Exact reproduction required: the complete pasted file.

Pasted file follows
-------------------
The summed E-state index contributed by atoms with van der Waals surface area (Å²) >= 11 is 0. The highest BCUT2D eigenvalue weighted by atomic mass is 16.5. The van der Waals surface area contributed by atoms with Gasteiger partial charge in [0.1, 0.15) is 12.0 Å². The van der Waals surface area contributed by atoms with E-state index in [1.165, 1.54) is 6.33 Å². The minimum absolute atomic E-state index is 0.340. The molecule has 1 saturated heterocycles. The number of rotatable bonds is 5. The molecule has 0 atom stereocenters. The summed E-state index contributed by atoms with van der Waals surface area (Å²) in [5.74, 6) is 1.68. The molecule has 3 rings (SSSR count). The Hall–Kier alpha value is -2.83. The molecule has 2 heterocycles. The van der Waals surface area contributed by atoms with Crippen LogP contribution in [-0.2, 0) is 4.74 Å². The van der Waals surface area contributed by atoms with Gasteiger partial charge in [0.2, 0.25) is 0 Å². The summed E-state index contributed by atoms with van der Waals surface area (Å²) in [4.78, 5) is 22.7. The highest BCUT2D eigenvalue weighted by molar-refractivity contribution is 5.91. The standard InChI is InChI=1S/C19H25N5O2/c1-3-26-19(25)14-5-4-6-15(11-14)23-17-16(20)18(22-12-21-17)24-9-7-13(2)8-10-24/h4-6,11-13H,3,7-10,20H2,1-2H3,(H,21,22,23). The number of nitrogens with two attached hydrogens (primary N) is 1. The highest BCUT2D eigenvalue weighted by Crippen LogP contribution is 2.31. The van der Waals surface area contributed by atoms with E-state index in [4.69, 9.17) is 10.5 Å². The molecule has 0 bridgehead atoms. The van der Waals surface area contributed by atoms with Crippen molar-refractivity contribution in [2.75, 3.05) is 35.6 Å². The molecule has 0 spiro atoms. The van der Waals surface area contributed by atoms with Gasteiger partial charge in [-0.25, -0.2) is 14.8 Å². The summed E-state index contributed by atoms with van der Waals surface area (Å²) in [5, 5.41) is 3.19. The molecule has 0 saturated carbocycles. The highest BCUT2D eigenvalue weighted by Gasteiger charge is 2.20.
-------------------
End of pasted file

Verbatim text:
The summed E-state index contributed by atoms with van der Waals surface area (Å²) >= 11 is 0. The highest BCUT2D eigenvalue weighted by atomic mass is 16.5. The van der Waals surface area contributed by atoms with Gasteiger partial charge in [0.1, 0.15) is 12.0 Å². The van der Waals surface area contributed by atoms with E-state index in [1.165, 1.54) is 6.33 Å². The minimum absolute atomic E-state index is 0.340. The molecule has 1 saturated heterocycles. The number of rotatable bonds is 5. The molecule has 0 atom stereocenters. The summed E-state index contributed by atoms with van der Waals surface area (Å²) in [5.74, 6) is 1.68. The molecule has 3 rings (SSSR count). The Hall–Kier alpha value is -2.83. The molecule has 2 heterocycles. The van der Waals surface area contributed by atoms with Crippen LogP contribution in [-0.2, 0) is 4.74 Å². The van der Waals surface area contributed by atoms with Gasteiger partial charge in [0.2, 0.25) is 0 Å². The summed E-state index contributed by atoms with van der Waals surface area (Å²) in [4.78, 5) is 22.7. The highest BCUT2D eigenvalue weighted by molar-refractivity contribution is 5.91. The standard InChI is InChI=1S/C19H25N5O2/c1-3-26-19(25)14-5-4-6-15(11-14)23-17-16(20)18(22-12-21-17)24-9-7-13(2)8-10-24/h4-6,11-13H,3,7-10,20H2,1-2H3,(H,21,22,23). The number of nitrogens with two attached hydrogens (primary N) is 1. The highest BCUT2D eigenvalue weighted by Crippen LogP contribution is 2.31. The van der Waals surface area contributed by atoms with E-state index in [4.69, 9.17) is 10.5 Å². The molecule has 0 bridgehead atoms. The van der Waals surface area contributed by atoms with Crippen molar-refractivity contribution in [2.75, 3.05) is 35.6 Å². The molecule has 0 spiro atoms. The van der Waals surface area contributed by atoms with Gasteiger partial charge in [-0.25, -0.2) is 14.8 Å². The summed E-state index contributed by atoms with van der Waals surface area (Å²) in [5, 5.41) is 3.19. The molecule has 0 saturated carbocycles. The highest BCUT2D eigenvalue weighted by Gasteiger charge is 2.20.